The 1846 vintage, from the Meursault-Charmes region, sold for HK$134,750($17,451) — far exceeding a top-ranged estimate of HK$80,000 — to an undisclosed bidder after enthusiastic bidding at Christie's Hong Kong office.
The auction house described it as the oldest bottle in the Bouchard cellars, with a pale golden colour and a honeyed character.
Tim Triptree, senior specialist and head of sales for Christie's wine department said he was “delighted” with the results from the Bouchard sale.
“Early examples of Burgundy like those presented in the sale are extremely rare, with 16 bottles in our sale dating from the 19th century,” Triptree said following the auction.
“The strong results from today's sale, reflect how Burgundy wines continue to be avidly collected in the (Asian) region,” he said, adding that the bottles were recorked after they were opened, tasted and checked.
Another highlight of the sale saw a 1865 Montrachet sold for HK$196,000,much more than the top range estimate of HK$60,000.
Hong Kong, which abolished duties on wine imports in 2008, has been a gateway to the booming wine market in mainland China, but an austerity drive in China has made officials wary of bagging high-end bottles.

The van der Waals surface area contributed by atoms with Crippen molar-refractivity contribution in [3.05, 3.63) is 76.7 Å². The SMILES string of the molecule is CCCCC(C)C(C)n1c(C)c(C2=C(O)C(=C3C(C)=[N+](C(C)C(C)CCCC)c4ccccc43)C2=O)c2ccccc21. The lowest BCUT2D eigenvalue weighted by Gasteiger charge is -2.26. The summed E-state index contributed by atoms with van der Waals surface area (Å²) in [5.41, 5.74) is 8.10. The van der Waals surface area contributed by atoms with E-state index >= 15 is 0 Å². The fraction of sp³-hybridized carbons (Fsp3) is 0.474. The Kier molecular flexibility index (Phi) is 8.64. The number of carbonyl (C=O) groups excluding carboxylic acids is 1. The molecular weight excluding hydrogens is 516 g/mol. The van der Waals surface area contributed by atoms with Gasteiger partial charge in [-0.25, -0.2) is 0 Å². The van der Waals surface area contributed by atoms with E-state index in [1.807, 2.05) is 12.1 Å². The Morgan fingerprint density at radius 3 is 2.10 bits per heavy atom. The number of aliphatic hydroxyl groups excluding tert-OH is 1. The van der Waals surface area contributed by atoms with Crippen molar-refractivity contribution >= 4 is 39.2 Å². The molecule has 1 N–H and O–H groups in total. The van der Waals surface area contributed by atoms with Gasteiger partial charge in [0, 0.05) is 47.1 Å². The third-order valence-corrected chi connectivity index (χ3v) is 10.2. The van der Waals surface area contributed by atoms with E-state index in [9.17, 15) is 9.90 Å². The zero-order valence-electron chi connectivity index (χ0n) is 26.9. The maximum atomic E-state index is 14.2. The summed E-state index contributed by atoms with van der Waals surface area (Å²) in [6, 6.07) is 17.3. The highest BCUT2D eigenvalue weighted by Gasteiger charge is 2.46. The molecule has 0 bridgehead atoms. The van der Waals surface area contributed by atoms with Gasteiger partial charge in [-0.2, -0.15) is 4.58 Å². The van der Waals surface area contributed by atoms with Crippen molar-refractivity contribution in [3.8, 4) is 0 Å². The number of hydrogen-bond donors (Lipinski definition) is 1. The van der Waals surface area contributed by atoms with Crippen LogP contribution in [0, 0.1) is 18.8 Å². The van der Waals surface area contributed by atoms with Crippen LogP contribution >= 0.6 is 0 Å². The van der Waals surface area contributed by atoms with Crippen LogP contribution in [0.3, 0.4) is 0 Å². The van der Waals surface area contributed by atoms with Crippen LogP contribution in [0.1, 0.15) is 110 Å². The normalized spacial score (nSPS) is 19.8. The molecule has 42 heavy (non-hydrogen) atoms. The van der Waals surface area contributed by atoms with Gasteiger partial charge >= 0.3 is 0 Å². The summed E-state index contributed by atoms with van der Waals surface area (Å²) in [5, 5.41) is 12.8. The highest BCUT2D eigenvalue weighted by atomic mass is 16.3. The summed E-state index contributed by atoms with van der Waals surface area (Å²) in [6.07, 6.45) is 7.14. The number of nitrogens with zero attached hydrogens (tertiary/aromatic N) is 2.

The crackdown on excess depressed sales in 2013 and 2014, but the Chinese market has since picked up.
Gilles de Larouziere, president of the Henriot wine group, which owns Maison Bouchard, had previously said the sale was taking place in the southern Chinese city because of “extraordinary enthusiasm for great French wines”.
The vineyards of Maison Bouchard Pere et Fils, which the Henriot family of Champagne took over in 1995, cover around 130 hectares (320 acres), of which 12 hectares produce grand cru wines and 74 hectares grow second-ranking premier crus.
It was founded in 1731 and has a collection of some 150,000 bottles.